At the age of 42, Columba set sail with 12 disciples from Derry and headed towards Dalriada in Scotland. King Conall, a cousin of Columba[11], granted the Island of Iona (Hy) as the place where the exiled Columba could settle and found his monastic community. From this location Columba would spend the rest of his life in missionary activity throughout Scotland, especially amongst the Pictish people. Columba is said to have returned to Ireland only once during his imposed exile, which was to attend a meeting at Drumcreet (575) to intervene on behalf of the Bards who were being threatened with suppression by the Kings of Ireland, as well as negotiate the political relationship between Uí Néill clan and the Dalraidian Scots[12].

Columba died in 597, his monastic career was long and colourful and his legacy is still with us to this day. His life inspired St Adomnán, 7th Abbott of Iona, to write his famous hagiography entitled ‘The Life of Saint Columba’, from which most of our knowledge of Columba stems from. Additionally the missions from Iona continued long after Columba’s death, the most famous being St Aidan’s mission to Lindisfarne (Holy Island) off the Northumbrian coast in England.

Bibliography

Adamnan, The Life of Saint Columba. translated by Huyshe W. (1905) London: George Routledge & Sons.
Casiday, A. & Norris, F.W. (ed). (2007) The Cambridge History of Christianity, Volume 2. Cambridge: Cambridge University Press.
Cannon, J. (1997) The Oxford Companion to British History. Oxford: Oxford University Press
The Columbia Encyclopedia, 6th Edition. 2008., Saint Columba, http://www.encyclopedia.com (accessed September 28, 2011)
Encyclopedia Britannica. Saint Columba, http://www.britannica.com/EBchecked/topic/126890/Saint-Columba (accessed September 28, 2011).
Green, H.H. (2006) New History of Christianity. Stroud: Sutton Publishing Ltd.
Hart, T.A. (ed). (2000) The Dictionary of Historical Theology. Carlisle: Paternoster Press.
Jones, K. (2002) Who are the Celtic Saints? Norwich: Canterbury Press.
McNeill, J.T. (1974) The Celtic Churches A History, AD.200 to 1200. Chicago: The University Press of Chicago.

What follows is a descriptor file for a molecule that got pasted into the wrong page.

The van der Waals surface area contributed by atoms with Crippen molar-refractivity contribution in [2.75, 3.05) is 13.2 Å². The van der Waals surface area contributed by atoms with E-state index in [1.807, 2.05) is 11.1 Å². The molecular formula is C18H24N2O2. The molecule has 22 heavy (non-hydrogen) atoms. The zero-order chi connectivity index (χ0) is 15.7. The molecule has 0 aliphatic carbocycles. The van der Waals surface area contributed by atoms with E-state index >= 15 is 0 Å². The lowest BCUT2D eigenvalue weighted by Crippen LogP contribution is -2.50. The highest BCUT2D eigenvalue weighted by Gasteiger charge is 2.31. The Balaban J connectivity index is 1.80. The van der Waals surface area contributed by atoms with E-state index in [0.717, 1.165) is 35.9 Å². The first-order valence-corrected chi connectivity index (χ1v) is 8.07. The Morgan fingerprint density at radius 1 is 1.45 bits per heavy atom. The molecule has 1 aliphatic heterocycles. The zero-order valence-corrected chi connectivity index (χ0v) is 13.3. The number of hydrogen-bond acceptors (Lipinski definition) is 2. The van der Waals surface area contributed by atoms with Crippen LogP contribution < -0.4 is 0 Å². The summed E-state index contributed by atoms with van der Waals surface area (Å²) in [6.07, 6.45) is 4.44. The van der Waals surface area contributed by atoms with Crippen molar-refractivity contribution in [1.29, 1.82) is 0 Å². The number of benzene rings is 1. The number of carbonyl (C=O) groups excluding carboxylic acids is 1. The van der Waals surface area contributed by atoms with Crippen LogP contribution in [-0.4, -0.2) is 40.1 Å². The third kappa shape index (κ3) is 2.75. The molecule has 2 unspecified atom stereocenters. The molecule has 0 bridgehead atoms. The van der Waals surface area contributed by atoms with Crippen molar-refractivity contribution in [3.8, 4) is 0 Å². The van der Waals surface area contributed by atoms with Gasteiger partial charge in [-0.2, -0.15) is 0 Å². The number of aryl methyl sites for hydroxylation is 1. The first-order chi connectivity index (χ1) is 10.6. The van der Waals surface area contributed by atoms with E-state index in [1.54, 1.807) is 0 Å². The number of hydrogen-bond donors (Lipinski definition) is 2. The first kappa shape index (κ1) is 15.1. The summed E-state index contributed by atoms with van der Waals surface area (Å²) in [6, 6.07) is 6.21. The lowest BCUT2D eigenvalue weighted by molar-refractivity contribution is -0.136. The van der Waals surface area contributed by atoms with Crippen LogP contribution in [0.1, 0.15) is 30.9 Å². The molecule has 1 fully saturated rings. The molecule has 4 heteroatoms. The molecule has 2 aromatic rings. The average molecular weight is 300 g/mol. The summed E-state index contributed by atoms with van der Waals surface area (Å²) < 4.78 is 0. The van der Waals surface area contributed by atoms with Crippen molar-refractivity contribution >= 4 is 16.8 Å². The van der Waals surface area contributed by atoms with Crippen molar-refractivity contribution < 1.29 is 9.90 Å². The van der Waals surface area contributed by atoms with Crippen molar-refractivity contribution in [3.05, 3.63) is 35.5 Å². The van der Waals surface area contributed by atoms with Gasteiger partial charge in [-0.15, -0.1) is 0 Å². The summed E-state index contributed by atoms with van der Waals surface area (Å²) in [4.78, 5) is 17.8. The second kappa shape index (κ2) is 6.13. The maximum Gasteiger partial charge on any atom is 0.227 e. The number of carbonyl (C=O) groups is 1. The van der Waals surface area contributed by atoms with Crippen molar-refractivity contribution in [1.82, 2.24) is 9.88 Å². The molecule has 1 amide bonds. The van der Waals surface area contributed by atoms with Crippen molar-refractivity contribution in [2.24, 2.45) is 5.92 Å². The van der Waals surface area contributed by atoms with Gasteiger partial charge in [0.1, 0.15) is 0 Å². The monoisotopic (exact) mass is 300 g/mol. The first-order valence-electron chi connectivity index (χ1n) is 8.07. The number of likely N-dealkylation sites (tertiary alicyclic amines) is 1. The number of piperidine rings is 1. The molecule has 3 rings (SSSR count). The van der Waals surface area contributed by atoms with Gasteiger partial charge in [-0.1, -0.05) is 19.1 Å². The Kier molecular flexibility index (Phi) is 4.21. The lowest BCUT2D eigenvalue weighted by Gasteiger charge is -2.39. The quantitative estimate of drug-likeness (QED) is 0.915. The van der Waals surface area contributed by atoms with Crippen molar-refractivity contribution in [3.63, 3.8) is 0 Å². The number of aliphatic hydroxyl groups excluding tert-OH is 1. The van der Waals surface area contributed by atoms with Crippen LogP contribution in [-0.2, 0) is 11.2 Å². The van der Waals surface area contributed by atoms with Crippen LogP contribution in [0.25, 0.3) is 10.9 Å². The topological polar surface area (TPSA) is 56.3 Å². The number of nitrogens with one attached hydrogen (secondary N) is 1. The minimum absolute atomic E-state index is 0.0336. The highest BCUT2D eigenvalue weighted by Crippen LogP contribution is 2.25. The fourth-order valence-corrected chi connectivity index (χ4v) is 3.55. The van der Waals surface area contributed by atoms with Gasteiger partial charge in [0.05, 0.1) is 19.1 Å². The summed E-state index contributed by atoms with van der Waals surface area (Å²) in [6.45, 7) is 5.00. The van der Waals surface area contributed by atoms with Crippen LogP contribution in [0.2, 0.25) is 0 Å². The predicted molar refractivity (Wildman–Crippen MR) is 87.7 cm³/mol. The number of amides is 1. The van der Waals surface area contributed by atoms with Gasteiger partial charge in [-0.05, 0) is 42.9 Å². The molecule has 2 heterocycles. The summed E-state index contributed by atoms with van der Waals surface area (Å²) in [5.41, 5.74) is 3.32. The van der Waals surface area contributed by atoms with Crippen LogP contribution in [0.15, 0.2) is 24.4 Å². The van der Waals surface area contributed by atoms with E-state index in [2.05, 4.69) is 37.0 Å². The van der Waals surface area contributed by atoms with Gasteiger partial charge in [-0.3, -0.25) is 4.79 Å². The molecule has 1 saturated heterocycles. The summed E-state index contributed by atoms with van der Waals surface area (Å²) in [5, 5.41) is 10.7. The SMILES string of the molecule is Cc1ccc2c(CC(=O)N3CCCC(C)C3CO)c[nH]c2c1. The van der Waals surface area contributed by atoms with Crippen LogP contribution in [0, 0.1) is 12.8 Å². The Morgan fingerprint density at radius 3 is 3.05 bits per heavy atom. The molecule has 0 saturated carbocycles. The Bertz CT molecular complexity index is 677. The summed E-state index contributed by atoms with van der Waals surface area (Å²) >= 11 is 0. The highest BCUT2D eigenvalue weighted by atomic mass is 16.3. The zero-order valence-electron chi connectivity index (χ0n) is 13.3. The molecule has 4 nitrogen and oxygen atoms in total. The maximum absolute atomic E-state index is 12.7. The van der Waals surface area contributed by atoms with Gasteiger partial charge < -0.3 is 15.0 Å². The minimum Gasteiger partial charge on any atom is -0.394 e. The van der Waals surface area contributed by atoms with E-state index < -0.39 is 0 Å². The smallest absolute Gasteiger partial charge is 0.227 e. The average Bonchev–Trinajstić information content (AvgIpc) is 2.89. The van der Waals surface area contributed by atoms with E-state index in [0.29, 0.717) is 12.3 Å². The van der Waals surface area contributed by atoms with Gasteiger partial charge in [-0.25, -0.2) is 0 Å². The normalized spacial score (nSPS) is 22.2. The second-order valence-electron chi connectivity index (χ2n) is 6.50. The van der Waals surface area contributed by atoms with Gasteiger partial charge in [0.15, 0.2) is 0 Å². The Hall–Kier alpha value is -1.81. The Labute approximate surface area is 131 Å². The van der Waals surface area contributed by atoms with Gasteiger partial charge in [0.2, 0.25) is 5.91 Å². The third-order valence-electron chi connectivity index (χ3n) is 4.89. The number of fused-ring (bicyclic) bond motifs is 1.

Wikipedia, Cathach of St Columba, http://en.wikipedia.org/wiki/Cathach_of_St._Columba (accessed October 3, 2011).
[1] Encyclopedia Britannica. , Saint Columba, 28 September 2011, http://www.britannica.com/EBchecked/topic/126890/Saint-Columba (accessed September 28, 2011).
[2] Saint Adamnan, The Life of Saint Columba, 4th Impression 1939, trans. Wentworth Huyshe (London: George Routledge & Sons Ltd, 1905). p XIII.
[3] Cambridge University Press, The Cambridge History of Christianity, ed. Augustine Casiday and Frederick W Norris (Cambridge: Cambridge University Press, 2007). p 61.
[4] Saint Adamnan, The Life of Saint Columba, 4th Impression 1939, trans. Wentworth Huyshe (London: George Routledge & Sons Ltd, 1905). p XIV.
[5] Saint Adamnan, The Life of Saint Columba, 4th Impression 1939, trans. Wentworth Huyshe (London: George Routledge & Sons Ltd, 1905). p 135.
[6] John T. McNeill, The Celtic Churches (Chicago: The University of Chicago Press, 1974). p 88.
[7] Saint Adamnan, The Life of Saint Columba, 4th Impression 1939, trans. Wentworth Huyshe (London: George Routledge & Sons Ltd, 1905). p XVI.
[8] The Columbia Encyclopedia, 6th Edition. 2008., Saint Columba, 28 September 2011, http://www.encyclopedia.com (accessed September 28, 2011).
[9] Wikipedia, Cathach of St Columba, 3 October 2011, http://en.wikipedia.org/wiki/Cathach_of_St._Columba (accessed October 3, 2011).
[10] John T. McNeill, The Celtic Churches (Chicago: The University of Chicago Press, 1974). p 89.
[11] John T. McNeill, The Celtic Churches (Chicago: The University of Chicago Press, 1974). p 91.
[12] John Cannon, The Oxford Companion to British History (Oxford: Oxford University Press, 2002). p 228.